Jailhouse rock (fighting style)
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|Also known as||52 Hand Blocks|
|Parenthood||Western Boxing & Traditional Martial Arts|
Jailhouse rock or 52 Hand Blocks is a name used to describe a collection of fighting styles that were practiced and/or developed within US penal institutions back in the 1960s and 1970s.
Today Jailhouse Rock is more commonly known and referred to as "52 Hand Blocks" or "52".
There is many different manifestations of 52 Hand Blocks but they all share a commonality in blending western boxing with other stylised martial arts techniques. The origins of 52 Hand Blocks, although highly debated, coincide with golden era of martial arts in America when Chinese cinema was booming.
The name 52 Hand Blocks, although contested, is most likely derived from the reference of the fifty-two blocking techniques encompassed in the art. These techniques consist of traditional western boxing blocks, covers and parry's but also include offensive elbows, elbow blocks, knees, head butts and other martial arts techniques.
Jailhouse Rock or 52 Hand Blocks is comparable to French Savate. Originally it was a semi-codified fighting method associated with an urban criminal subculture, and later it gradually underwent a process of codification before becoming an established martial art accessible to the cultural mainstream.
52 Hand Blocks has been referenced numerous times by contemporary media including by journalist Douglas Century's Street Kingdom: Five Years Inside the Franklin Avenue Posse, as well as numerous Wu-Tang Clan songs and Ted Conover's book Newjack. Recently, celebrities including actor Larenz Tate and rapper Ludacris have taken up the fighting system for film roles and self-defense, shining a brighter light on this previously underground martial art.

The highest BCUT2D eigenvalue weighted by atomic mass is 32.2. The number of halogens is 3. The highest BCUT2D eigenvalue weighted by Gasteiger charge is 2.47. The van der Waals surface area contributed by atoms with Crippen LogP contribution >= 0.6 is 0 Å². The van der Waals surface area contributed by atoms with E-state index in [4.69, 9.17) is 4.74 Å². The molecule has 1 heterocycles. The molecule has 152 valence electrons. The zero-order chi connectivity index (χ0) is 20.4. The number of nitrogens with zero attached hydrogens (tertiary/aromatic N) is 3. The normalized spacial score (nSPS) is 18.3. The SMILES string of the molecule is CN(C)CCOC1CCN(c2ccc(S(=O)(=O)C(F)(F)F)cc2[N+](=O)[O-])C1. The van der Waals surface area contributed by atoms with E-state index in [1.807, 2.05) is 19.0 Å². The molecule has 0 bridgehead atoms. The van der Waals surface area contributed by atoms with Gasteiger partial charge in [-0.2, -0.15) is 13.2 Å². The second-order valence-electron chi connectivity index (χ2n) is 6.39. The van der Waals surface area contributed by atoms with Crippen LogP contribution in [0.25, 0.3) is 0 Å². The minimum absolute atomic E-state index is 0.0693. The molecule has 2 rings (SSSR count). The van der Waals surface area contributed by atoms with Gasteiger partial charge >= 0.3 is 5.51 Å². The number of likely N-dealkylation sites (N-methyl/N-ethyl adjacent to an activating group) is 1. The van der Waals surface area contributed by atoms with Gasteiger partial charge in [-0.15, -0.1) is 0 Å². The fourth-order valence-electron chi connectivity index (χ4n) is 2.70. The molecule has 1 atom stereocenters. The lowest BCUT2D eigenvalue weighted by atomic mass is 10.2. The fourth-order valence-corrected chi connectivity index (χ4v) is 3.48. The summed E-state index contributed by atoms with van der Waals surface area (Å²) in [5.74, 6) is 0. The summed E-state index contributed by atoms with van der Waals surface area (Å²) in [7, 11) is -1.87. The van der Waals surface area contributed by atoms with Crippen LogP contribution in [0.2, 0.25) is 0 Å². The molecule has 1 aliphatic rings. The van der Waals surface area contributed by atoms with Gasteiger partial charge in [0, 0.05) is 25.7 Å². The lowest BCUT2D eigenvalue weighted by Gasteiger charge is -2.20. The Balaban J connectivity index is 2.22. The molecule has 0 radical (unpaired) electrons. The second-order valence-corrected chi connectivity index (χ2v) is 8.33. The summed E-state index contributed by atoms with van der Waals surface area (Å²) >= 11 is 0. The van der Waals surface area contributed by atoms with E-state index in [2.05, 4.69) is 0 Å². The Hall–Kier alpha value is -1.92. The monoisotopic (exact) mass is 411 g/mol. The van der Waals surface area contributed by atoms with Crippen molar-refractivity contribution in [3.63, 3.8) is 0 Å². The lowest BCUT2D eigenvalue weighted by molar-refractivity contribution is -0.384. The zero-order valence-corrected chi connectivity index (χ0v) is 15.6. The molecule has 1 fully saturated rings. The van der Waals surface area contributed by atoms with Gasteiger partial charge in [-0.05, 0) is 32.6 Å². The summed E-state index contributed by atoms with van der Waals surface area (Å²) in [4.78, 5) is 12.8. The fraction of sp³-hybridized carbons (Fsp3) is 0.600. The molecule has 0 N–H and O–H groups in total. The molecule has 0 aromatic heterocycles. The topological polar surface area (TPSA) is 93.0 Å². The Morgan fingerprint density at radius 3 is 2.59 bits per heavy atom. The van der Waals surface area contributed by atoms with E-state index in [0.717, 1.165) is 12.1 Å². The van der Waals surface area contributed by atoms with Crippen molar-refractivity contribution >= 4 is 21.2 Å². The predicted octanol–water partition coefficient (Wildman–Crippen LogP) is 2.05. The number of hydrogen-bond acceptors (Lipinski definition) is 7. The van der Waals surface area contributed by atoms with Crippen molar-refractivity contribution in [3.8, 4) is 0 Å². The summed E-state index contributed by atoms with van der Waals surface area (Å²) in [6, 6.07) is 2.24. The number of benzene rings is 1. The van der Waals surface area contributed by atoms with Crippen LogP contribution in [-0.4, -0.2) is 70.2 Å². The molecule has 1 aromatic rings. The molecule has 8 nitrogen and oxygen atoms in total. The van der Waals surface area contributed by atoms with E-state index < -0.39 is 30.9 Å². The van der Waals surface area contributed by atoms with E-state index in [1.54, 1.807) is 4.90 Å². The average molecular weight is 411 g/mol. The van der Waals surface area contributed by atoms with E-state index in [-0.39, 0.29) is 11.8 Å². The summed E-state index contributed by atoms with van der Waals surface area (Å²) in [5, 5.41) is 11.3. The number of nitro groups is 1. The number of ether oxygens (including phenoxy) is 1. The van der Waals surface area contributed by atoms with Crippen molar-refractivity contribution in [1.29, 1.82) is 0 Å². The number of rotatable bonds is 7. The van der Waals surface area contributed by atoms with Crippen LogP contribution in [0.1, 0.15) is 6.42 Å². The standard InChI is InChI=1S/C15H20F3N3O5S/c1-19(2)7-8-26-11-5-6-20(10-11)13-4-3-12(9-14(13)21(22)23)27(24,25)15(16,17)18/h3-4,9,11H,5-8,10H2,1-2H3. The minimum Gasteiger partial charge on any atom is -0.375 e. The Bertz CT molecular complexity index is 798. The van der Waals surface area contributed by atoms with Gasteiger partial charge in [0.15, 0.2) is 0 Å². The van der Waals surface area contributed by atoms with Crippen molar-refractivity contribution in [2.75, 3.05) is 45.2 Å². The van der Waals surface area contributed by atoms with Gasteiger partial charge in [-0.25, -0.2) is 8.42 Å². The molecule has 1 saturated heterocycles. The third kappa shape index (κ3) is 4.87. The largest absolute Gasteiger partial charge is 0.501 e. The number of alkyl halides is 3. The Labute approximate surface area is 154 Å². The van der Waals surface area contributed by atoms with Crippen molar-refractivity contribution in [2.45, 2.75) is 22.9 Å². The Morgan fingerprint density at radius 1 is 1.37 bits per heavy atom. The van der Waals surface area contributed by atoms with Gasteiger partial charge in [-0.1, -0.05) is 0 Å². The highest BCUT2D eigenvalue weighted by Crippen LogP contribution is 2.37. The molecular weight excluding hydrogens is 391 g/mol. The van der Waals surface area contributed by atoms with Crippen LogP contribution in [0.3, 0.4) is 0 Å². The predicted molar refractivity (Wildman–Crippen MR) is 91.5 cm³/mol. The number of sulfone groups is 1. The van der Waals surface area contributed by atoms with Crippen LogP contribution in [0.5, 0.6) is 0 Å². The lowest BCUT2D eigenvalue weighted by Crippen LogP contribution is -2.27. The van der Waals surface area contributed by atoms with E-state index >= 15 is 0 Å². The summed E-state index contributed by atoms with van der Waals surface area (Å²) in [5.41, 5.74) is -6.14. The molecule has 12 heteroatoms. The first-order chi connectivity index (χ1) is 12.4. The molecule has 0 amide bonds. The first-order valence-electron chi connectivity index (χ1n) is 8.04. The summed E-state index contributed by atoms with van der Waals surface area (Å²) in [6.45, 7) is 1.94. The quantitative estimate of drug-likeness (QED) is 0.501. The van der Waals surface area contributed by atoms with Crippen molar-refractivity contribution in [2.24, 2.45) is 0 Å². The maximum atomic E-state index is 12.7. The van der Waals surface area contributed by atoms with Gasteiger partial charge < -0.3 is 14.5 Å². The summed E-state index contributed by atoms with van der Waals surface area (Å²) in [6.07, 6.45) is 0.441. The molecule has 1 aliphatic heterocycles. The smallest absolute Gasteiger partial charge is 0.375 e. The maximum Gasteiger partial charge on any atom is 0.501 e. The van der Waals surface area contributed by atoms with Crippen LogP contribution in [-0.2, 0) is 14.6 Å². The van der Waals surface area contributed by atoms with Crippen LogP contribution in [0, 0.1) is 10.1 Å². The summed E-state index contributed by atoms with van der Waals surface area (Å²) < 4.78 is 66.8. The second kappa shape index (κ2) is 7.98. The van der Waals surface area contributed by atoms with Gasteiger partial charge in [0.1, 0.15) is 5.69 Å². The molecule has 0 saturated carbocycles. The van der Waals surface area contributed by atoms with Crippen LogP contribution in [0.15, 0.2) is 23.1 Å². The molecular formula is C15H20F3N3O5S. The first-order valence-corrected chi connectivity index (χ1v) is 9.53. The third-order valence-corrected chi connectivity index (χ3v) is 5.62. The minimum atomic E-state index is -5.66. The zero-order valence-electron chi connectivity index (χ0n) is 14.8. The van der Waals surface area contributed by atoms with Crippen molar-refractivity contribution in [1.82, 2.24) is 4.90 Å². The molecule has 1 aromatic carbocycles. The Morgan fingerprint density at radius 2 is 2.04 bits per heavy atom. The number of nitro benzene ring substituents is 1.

The existence of this martial art was originally some what debated, but mainstream media exposure has contributed towards raising the awareness of the martial art. According to researcher Douglas Century, professional boxers, including Zab Judah and Mike Tyson, have testified to possessing knowledge of the style. The style is also referred to in many rap songs by artists such as the Wu-Tang Clan. Tales of the pugilistic exploits of the infamous 1970s New York prison fighter "Mother Dear" (an alleged homosexual rapist) have also contributed to the extensive urban mythology surrounding this system.
The 52 Hand Blocks aspect of JHR was first featured in Black Belt Magazine in the 1970s it was then followed by a key reference in Douglas Century's nonfiction book Street Kingdom. This book played a key role because it introduced one of 52 Blocks most senior living practitioners; Kawaun "Big K" Adon. Kawaun would unite with Martial Arts Historian Daniel Marks and Fitness Innovator Hassan Yasin (GIANT) to form the organisation Constellation. This organisation would motivate the authorship of essays like "Freeing the Afrikan Mind: the Role of Martial Arts in Contemporary African American Cultural Nationalism" by Professor Tom Green of Texas A&M University.
52 Blocks / Jailhouse is not unique to the east coast but popularized there, especially in the city of New York. Although there are other combat systems throughout the United States, styles such as Jailhouse, Stato and 52 Blocks originated in New York.